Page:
On AMNOG’s 10th Anniversary, G-BA’s Hecken Questions Whether 1-Year Free Pricing Is Too Long

Date: March 22, 2021 | Country: GERMANY | Region: EUROPE | Type: Pricing & Reimbursement | Keywords: #amnog #atmp #cellandgenetherapy #datacollection #gba #gkvsv #hta #iqwig 
#orphandrugs #pricenegotiation

PRICENTRIC BRIEF:

  • This year marks the tenth anniversary of Germany’s AMNOG system, which allows drugs entering the market one year of free pricing while the Federal Joint Committee (G-BA) and its lower assessor, the Institute for Quality and Efficiency in Healthcare (IQWiG) evaluate the added benefit of these drugs, ahead of pricing negotiations between pharmaceutical companies and Germany’s umbrella payer, GKV-Spitzenverband (GKV-SV)
  • However, AMNOG has not been without its problems, and, according to Professor Josef Hecken, Impartial Chairperson of G-BA, there are currently two challenges facing Germany’s drug assessors: the evaluation of drugs for which there is a “thin database” of supporting evidence and gaps in the new examination and treatment methods (NUB) in hospitals
  • Despite G-BA typically knowing within six months whether a drug offers additional benefit, free pricing is enabled for one year, with Hecken instead preferring “negotiated prices to apply from the time the G-BA decision is made, i.e. after 6 months.”

 

THE DETAILS

BERLIN, Germany – This year marks the tenth anniversary of Germany’s AMNOG system, which allows drugs entering the market one year of free pricing while the Federal Joint Committee (G-BA) and its lower assessor, the Institute for Quality and Efficiency in Healthcare (IQWiG) evaluate the added benefit of these drugs, ahead of pricing negotiations between pharmaceutical companies and Germany’s umbrella payer, GKV-Spitzenverband (GKV-SV).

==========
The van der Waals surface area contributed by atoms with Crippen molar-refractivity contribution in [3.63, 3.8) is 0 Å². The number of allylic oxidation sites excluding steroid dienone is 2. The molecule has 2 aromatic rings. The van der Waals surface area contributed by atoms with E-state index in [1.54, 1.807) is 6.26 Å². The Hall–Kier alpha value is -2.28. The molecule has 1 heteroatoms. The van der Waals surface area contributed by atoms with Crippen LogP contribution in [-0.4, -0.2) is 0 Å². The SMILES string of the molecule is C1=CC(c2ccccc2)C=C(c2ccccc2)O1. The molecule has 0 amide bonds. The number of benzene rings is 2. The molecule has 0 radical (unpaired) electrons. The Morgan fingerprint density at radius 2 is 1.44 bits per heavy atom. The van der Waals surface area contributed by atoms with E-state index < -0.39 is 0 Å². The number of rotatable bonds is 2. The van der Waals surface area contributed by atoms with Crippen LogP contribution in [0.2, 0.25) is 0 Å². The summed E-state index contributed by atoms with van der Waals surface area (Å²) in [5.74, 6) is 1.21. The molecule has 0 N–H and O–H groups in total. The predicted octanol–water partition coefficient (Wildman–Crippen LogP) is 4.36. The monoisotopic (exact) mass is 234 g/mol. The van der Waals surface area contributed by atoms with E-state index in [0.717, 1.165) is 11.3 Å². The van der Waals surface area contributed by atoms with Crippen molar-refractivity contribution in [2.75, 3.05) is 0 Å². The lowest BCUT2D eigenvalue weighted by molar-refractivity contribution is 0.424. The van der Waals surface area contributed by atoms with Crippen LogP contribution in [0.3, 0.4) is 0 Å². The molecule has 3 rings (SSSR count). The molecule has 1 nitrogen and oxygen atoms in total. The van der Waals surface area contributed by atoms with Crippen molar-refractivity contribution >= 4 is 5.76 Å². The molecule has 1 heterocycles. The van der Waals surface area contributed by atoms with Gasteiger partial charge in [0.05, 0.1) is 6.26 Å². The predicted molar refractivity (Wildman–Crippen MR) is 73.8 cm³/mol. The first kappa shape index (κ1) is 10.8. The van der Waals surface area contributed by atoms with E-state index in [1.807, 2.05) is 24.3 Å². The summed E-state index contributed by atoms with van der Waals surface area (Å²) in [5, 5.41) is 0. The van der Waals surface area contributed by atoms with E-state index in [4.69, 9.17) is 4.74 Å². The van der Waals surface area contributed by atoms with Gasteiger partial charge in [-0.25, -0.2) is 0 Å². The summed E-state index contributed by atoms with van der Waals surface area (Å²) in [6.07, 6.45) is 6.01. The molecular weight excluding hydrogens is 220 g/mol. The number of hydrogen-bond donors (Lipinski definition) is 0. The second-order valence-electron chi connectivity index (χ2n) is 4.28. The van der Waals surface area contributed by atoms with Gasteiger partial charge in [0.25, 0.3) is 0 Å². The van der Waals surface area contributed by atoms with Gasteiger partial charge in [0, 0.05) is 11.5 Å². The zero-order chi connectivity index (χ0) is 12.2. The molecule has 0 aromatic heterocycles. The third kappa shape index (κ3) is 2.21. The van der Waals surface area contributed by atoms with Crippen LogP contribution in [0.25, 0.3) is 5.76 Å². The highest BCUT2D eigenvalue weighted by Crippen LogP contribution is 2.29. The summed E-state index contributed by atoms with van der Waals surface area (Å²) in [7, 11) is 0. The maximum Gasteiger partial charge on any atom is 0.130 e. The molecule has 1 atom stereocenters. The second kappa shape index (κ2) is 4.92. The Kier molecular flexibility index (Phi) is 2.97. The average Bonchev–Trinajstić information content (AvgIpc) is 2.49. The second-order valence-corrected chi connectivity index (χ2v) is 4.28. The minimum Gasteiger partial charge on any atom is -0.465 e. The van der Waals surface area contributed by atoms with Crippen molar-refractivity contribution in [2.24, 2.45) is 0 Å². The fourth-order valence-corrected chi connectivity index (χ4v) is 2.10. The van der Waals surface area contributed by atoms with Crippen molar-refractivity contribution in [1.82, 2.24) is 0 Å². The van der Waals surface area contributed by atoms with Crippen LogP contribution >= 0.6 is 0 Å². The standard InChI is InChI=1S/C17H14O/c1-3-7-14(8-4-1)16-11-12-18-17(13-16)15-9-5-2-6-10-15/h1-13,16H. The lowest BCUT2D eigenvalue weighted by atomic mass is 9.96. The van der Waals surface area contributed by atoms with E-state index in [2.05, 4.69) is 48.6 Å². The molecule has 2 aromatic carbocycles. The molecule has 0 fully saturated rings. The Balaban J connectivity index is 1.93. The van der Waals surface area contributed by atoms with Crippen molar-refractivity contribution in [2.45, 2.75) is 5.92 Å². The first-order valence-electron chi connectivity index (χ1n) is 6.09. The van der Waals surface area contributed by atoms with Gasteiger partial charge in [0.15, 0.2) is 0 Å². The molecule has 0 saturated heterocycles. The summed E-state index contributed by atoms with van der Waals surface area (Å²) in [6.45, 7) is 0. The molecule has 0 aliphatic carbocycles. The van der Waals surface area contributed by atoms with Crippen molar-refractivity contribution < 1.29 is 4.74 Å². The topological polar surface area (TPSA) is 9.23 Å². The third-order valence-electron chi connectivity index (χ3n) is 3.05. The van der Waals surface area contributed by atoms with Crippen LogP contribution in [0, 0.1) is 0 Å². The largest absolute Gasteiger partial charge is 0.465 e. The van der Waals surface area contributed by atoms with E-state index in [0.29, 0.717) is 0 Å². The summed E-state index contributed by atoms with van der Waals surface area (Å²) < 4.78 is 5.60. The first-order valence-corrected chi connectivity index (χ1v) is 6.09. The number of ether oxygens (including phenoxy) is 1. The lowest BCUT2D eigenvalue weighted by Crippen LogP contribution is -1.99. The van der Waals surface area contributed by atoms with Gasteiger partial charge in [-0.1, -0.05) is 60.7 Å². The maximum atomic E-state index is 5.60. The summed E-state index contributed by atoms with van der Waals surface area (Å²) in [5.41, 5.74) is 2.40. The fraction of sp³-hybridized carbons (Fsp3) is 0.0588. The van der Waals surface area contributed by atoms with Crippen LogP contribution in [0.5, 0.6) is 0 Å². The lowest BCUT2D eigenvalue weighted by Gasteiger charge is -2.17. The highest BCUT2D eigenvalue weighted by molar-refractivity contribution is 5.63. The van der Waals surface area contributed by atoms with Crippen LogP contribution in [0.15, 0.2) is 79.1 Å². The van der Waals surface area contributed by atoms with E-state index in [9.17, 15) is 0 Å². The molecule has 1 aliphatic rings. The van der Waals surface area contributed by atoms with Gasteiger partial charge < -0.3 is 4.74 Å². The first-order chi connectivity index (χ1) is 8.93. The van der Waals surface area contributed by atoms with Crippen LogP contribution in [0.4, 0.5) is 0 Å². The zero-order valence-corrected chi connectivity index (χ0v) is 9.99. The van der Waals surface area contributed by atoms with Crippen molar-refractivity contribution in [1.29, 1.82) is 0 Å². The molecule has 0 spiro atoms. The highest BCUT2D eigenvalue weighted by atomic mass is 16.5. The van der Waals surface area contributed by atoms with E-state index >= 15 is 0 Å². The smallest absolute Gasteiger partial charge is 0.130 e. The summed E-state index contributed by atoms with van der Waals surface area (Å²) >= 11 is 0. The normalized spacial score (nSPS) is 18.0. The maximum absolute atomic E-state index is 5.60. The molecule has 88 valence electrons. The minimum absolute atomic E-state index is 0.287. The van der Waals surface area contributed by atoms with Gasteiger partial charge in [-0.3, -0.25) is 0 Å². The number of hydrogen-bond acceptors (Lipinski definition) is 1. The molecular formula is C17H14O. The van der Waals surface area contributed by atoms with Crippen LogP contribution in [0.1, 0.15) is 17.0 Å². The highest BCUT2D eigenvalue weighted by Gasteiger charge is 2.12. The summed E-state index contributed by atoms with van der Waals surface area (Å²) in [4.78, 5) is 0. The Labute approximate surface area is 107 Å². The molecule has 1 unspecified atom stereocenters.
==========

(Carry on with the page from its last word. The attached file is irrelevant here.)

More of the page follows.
According to G-BA, this process has been “financially effective,” leading to savings of around EUR 3.2 billion per year for the statutory health insurance system. Another plus: through data collection from studies, the system makes available much more clinical data and boosts transparency.

However, AMNOG has not been without its problems, and, according to Professor Josef Hecken, Impartial Chairperson of G-BA, there are two challenges currently facing Germany’s drug assessors: the evaluation of drugs for which there is a “thin database” of supporting evidence and gaps in the new examination and treatment methods (NUB) in hospitals.

G-BA now has a method of application-related data collection to ensure quality assurance, which provides for the collection of additional data amidst AMNOG and down the road (as has been the case with Advanced Therapy Medicinal Products; ATMPs). Yet, this process seems to question the integrity of the free year of pricing promise offered by AMNOG, as newer, innovative drugs often provide promising but unclear benefit. Even the year of free pricing opportunity has come under fire.

Despite G-BA typically knowing within six months whether a drug offers additional benefit, free pricing is enabled for one year. Hecken commented, “It doesn’t go together. Personally, I am in favor of allowing negotiated prices to apply from the time the G-BA decision is made, i.e. after 6 months.”

Shortening the duration of the free pricing allowance under AMNOG would most assuredly impact Germany’s standing as a first-launch market in Europe and have downstream effects, given Germany’s inclusion in many countries’ reference baskets.

The second problem deals with gaps in the new examination and treatment methods (NUB) in hospitals, particularly regarding ATMPs.

“If, for example, the G-BA sets quality requirements for use in clinics for drugs for novel therapies, so-called ATMP, the eligibility of reimbursement by the statutory health insurance is currently unclear due to the complex regulations for agreeing NUB fees in clinics,” said Hecken. “Despite a central approval of these drugs, their financing and reimbursement in the inpatient sector, unlike in the outpatient sector, is not guaranteed as a rule. In order to enable prompt, unbureaucratic care without individual applications for the generally seriously ill patients.”

Learn more about Pricentric ONE and our Global Pricing Solutions!

Contact us with your questions and global pricing needs, and an expert will follow up shortly.